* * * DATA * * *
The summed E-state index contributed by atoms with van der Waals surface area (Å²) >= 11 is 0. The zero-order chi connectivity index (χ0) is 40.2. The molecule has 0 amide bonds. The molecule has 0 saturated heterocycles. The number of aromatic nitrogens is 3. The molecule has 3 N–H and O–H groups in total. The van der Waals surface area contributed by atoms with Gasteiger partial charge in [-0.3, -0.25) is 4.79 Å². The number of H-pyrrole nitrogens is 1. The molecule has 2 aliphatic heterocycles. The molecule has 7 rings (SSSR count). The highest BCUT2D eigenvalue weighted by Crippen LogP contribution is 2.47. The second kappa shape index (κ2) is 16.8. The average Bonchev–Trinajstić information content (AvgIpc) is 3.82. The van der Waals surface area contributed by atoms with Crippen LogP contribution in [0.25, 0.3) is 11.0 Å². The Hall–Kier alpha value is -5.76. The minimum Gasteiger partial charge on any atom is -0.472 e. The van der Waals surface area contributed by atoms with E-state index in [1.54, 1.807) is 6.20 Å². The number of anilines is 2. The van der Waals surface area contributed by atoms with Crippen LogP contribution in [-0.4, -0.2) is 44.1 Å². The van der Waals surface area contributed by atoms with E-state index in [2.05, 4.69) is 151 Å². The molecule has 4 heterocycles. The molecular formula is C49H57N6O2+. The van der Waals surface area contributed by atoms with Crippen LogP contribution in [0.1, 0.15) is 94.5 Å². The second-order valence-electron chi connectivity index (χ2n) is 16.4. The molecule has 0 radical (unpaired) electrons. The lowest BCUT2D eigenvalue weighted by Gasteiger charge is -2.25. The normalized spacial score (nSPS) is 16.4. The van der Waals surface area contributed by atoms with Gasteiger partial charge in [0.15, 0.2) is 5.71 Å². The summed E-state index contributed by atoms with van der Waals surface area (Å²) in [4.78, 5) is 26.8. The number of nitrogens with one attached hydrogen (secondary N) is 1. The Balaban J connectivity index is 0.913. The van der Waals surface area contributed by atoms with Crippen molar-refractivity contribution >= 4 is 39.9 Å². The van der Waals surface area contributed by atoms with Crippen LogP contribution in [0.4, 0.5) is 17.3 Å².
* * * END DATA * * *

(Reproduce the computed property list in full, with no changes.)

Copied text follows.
The summed E-state index contributed by atoms with van der Waals surface area (Å²) >= 11 is 0. The zero-order chi connectivity index (χ0) is 40.2. The molecule has 0 amide bonds. The molecule has 0 saturated heterocycles. The number of aromatic nitrogens is 3. The molecule has 3 N–H and O–H groups in total. The van der Waals surface area contributed by atoms with Gasteiger partial charge in [-0.3, -0.25) is 4.79 Å². The number of H-pyrrole nitrogens is 1. The molecule has 2 aliphatic heterocycles. The molecule has 7 rings (SSSR count). The highest BCUT2D eigenvalue weighted by Crippen LogP contribution is 2.47. The second kappa shape index (κ2) is 16.8. The average Bonchev–Trinajstić information content (AvgIpc) is 3.82. The van der Waals surface area contributed by atoms with Crippen LogP contribution in [0.25, 0.3) is 11.0 Å². The Hall–Kier alpha value is -5.76. The minimum Gasteiger partial charge on any atom is -0.472 e. The van der Waals surface area contributed by atoms with E-state index in [1.54, 1.807) is 6.20 Å². The number of anilines is 2. The van der Waals surface area contributed by atoms with Crippen LogP contribution in [-0.4, -0.2) is 44.1 Å². The van der Waals surface area contributed by atoms with E-state index in [2.05, 4.69) is 151 Å². The molecule has 4 heterocycles. The molecular formula is C49H57N6O2+. The van der Waals surface area contributed by atoms with Crippen LogP contribution in [0.1, 0.15) is 94.5 Å². The second-order valence-electron chi connectivity index (χ2n) is 16.4. The molecule has 0 radical (unpaired) electrons. The lowest BCUT2D eigenvalue weighted by Gasteiger charge is -2.25. The normalized spacial score (nSPS) is 16.4. The van der Waals surface area contributed by atoms with Gasteiger partial charge in [0.15, 0.2) is 5.71 Å². The summed E-state index contributed by atoms with van der Waals surface area (Å²) in [4.78, 5) is 26.8. The number of nitrogens with one attached hydrogen (secondary N) is 1. The Balaban J connectivity index is 0.913. The van der Waals surface area contributed by atoms with Crippen molar-refractivity contribution >= 4 is 39.9 Å². The van der Waals surface area contributed by atoms with Crippen LogP contribution in [0.4, 0.5) is 17.3 Å².